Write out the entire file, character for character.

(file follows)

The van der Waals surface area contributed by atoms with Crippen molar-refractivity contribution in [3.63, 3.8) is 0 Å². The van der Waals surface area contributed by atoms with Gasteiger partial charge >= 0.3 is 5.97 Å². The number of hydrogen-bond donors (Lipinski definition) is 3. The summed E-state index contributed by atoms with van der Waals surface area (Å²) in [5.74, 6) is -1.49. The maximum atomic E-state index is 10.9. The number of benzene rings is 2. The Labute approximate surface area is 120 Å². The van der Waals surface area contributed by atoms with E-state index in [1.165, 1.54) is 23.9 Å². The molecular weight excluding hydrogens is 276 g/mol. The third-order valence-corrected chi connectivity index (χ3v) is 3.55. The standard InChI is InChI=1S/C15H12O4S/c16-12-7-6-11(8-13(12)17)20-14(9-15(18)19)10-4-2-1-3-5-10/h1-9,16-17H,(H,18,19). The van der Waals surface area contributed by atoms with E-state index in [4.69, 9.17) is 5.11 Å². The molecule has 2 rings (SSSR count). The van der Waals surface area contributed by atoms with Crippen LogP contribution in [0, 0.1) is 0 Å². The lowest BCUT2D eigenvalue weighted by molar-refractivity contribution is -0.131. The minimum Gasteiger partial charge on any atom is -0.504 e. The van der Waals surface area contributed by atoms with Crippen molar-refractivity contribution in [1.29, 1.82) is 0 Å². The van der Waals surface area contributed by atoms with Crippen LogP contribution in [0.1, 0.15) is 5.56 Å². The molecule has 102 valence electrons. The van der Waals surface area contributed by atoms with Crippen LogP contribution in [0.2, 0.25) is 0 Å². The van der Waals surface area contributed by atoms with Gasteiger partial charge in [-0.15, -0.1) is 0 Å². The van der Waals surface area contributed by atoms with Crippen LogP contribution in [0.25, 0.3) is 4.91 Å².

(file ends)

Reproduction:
The van der Waals surface area contributed by atoms with Crippen molar-refractivity contribution in [3.63, 3.8) is 0 Å². The van der Waals surface area contributed by atoms with Gasteiger partial charge >= 0.3 is 5.97 Å². The number of hydrogen-bond donors (Lipinski definition) is 3. The summed E-state index contributed by atoms with van der Waals surface area (Å²) in [5.74, 6) is -1.49. The maximum atomic E-state index is 10.9. The number of benzene rings is 2. The Labute approximate surface area is 120 Å². The van der Waals surface area contributed by atoms with E-state index in [1.165, 1.54) is 23.9 Å². The molecular weight excluding hydrogens is 276 g/mol. The third-order valence-corrected chi connectivity index (χ3v) is 3.55. The standard InChI is InChI=1S/C15H12O4S/c16-12-7-6-11(8-13(12)17)20-14(9-15(18)19)10-4-2-1-3-5-10/h1-9,16-17H,(H,18,19). The van der Waals surface area contributed by atoms with E-state index in [4.69, 9.17) is 5.11 Å². The molecule has 2 rings (SSSR count). The van der Waals surface area contributed by atoms with Crippen LogP contribution in [0, 0.1) is 0 Å². The lowest BCUT2D eigenvalue weighted by molar-refractivity contribution is -0.131. The minimum Gasteiger partial charge on any atom is -0.504 e. The van der Waals surface area contributed by atoms with Crippen molar-refractivity contribution in [1.29, 1.82) is 0 Å². The van der Waals surface area contributed by atoms with Crippen LogP contribution in [0.1, 0.15) is 5.56 Å². The molecule has 102 valence electrons. The van der Waals surface area contributed by atoms with Crippen LogP contribution in [0.2, 0.25) is 0 Å². The van der Waals surface area contributed by atoms with Gasteiger partial charge in [-0.15, -0.1) is 0 Å². The van der Waals surface area contributed by atoms with Crippen LogP contribution in [0.25, 0.3) is 4.91 Å².